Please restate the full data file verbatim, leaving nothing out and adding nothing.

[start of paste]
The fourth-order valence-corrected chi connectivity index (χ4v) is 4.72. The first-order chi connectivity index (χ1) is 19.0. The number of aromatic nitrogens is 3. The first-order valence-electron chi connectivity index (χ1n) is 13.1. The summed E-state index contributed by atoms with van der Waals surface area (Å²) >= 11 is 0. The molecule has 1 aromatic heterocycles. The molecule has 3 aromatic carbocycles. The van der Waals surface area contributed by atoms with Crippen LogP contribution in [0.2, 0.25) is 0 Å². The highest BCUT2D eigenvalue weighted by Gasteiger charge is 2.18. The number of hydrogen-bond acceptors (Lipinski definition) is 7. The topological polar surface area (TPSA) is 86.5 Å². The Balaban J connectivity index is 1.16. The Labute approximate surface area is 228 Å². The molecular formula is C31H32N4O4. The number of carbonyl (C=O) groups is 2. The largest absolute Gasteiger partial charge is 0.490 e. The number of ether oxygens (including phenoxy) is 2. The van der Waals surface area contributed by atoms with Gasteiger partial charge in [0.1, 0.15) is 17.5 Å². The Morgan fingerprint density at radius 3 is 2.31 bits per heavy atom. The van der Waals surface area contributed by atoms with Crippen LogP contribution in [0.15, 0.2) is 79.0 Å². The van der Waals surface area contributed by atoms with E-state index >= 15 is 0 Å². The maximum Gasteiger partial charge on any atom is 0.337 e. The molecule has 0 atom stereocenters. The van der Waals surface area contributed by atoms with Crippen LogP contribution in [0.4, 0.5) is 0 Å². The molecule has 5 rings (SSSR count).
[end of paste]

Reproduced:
The fourth-order valence-corrected chi connectivity index (χ4v) is 4.72. The first-order chi connectivity index (χ1) is 19.0. The number of aromatic nitrogens is 3. The first-order valence-electron chi connectivity index (χ1n) is 13.1. The summed E-state index contributed by atoms with van der Waals surface area (Å²) >= 11 is 0. The molecule has 1 aromatic heterocycles. The molecule has 3 aromatic carbocycles. The van der Waals surface area contributed by atoms with Crippen LogP contribution in [0.2, 0.25) is 0 Å². The highest BCUT2D eigenvalue weighted by Gasteiger charge is 2.18. The number of hydrogen-bond acceptors (Lipinski definition) is 7. The topological polar surface area (TPSA) is 86.5 Å². The Balaban J connectivity index is 1.16. The Labute approximate surface area is 228 Å². The molecular formula is C31H32N4O4. The number of carbonyl (C=O) groups is 2. The largest absolute Gasteiger partial charge is 0.490 e. The number of ether oxygens (including phenoxy) is 2. The van der Waals surface area contributed by atoms with Gasteiger partial charge in [0.1, 0.15) is 17.5 Å². The Morgan fingerprint density at radius 3 is 2.31 bits per heavy atom. The van der Waals surface area contributed by atoms with Crippen LogP contribution in [0.15, 0.2) is 79.0 Å². The van der Waals surface area contributed by atoms with E-state index >= 15 is 0 Å². The maximum Gasteiger partial charge on any atom is 0.337 e. The molecule has 0 atom stereocenters. The van der Waals surface area contributed by atoms with Crippen LogP contribution in [0.4, 0.5) is 0 Å². The molecule has 5 rings (SSSR count).